Going Freelance In The Middle Of A Pandemic

In May 2021, I left my radio job of four years to start freelancing full-time. I’d been editing podcasts for a couple of different clients for the past month or two, but now I was starting to pick up more work, and it felt like the right time to make the leap.

Unlike a lot of people, I was fortunate to remain in employment throughout the pandemic. I’d been working from home for over a year (an interesting experience when your job is in live radio). But I was ready to move on, for a combination of reasons. So when new opportunities presented themselves, I couldn’t say no.

I won’t lie: I was terrified. As someone who suffers from anxiety (more on that in a future blog post), I was plagued by that voice in my head telling me I was crazy to go freelance. What if the work dried up? What if I wouldn’t make enough money? And in the middle of a pandemic! What was I thinking?

My fears weren’t entirely unjustified. I did have a few quiet weeks early on. But as I soon learned, things can change very quickly, and before you know it you’re juggling two or three different projects at once. Seven months in, I still have times when I’m not very busy. But this isn’t always a bad thing, especially coming off the back of a particularly hectic period where you feel you’ve barely had time to breathe. It helps you take a moment to refresh and refocus.

I think the biggest worry for a lot of freelancers is a lack of stability. It’s true that this is a risk you take, but if you’re able to build a strong client base, it really helps. Don’t underestimate the power of a good recommendation. If you do a great job for someone, chances are they’ll work with you again (or even give you a regular gig) and will be only too happy to let someone else know about you, which in turn leads to more work.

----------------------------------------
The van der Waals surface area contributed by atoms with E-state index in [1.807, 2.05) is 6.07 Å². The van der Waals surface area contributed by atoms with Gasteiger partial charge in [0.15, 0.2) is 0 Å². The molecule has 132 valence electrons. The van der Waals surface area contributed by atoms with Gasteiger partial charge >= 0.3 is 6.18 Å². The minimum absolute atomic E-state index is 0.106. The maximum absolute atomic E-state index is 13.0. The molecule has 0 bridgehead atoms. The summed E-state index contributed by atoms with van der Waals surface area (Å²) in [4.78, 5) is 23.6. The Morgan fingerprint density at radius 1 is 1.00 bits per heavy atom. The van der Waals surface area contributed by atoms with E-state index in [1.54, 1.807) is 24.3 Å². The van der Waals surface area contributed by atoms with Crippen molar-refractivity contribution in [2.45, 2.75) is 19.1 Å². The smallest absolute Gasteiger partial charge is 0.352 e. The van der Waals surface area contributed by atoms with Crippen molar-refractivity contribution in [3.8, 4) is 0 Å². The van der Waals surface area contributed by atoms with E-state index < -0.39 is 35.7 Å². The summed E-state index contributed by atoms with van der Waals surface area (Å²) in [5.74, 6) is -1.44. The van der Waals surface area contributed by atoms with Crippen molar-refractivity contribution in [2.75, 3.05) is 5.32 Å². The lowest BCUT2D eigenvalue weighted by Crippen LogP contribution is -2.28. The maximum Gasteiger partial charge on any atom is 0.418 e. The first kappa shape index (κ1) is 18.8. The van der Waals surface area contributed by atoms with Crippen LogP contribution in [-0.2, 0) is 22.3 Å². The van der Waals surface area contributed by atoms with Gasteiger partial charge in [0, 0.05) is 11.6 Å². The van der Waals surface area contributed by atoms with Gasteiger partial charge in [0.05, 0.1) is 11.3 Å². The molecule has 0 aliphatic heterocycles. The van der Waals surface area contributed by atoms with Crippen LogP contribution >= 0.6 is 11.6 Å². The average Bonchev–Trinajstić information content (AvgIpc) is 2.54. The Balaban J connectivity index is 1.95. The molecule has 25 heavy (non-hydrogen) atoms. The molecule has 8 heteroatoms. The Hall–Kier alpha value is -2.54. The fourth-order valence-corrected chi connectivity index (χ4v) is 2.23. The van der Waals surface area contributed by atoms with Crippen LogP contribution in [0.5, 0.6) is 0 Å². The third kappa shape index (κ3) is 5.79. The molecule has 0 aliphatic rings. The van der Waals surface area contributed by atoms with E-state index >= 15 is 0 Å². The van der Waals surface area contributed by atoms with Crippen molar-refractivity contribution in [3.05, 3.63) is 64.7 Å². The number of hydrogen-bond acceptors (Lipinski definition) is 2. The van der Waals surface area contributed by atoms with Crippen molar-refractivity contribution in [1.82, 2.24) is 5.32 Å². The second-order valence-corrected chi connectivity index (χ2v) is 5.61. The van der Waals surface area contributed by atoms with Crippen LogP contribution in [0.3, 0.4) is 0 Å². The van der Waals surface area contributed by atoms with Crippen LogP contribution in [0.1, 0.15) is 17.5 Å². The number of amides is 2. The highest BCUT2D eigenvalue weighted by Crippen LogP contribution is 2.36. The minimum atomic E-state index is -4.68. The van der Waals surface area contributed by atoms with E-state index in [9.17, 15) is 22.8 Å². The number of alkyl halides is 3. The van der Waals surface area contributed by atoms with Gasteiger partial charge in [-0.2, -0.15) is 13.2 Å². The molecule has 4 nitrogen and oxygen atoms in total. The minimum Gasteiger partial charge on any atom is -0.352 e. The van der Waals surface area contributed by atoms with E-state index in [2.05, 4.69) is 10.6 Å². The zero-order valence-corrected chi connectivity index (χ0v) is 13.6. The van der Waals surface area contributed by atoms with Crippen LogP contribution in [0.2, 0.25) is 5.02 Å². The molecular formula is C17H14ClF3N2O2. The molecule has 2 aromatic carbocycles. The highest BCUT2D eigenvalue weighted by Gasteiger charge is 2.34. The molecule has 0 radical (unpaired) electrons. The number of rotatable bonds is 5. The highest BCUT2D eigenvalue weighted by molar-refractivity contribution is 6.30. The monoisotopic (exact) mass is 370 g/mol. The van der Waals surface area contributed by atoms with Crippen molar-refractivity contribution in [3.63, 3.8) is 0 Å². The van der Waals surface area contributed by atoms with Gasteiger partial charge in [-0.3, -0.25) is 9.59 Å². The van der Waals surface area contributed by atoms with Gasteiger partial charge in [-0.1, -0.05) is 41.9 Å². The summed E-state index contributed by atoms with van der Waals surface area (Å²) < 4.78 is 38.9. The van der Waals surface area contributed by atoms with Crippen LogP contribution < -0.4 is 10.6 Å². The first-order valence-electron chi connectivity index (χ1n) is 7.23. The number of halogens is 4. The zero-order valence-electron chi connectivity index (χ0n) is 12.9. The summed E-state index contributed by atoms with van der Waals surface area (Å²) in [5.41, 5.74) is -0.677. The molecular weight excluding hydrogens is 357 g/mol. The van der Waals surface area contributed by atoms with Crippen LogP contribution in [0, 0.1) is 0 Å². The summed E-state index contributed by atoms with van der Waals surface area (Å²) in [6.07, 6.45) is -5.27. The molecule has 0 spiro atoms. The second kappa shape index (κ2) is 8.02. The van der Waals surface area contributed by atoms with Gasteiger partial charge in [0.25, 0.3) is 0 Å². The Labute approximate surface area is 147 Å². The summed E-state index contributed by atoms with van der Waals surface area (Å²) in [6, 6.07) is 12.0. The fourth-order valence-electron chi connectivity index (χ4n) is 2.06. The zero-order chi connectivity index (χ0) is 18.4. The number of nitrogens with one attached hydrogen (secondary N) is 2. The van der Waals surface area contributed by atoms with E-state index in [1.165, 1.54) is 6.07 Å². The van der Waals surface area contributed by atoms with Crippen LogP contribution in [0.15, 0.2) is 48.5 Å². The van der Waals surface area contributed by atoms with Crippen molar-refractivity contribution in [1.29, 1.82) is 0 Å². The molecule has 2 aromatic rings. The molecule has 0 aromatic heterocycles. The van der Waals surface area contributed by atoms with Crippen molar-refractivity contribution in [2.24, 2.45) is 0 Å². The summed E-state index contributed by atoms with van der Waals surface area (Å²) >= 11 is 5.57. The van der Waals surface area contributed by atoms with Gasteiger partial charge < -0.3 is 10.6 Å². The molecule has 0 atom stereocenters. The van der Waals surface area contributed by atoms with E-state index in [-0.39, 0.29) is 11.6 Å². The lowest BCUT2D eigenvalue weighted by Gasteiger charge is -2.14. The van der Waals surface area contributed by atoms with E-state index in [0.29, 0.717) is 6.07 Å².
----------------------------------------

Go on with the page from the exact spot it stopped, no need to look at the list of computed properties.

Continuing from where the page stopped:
Despite my worries about the negative side of freelancing, I’ve also found that there are a lot of positives. I really enjoy having the freedom to choose my own hours. Some people might struggle with structuring their day and resisting the temptation to procrastinate, but luckily I’ve always been pretty good at motivating myself to sit down and get things done. I will freely admit that I am not a morning person. That’s not to say I can’t or won’t get up early for work (I used to have a 5 am start on Sundays) but I certainly don’t enjoy it. So I don’t worry too much about the 9-5 thing unless a project specifically requires it. As long as I’m getting the job done to the best of my ability and communicating clearly with my clients at all times, that’s the most important thing.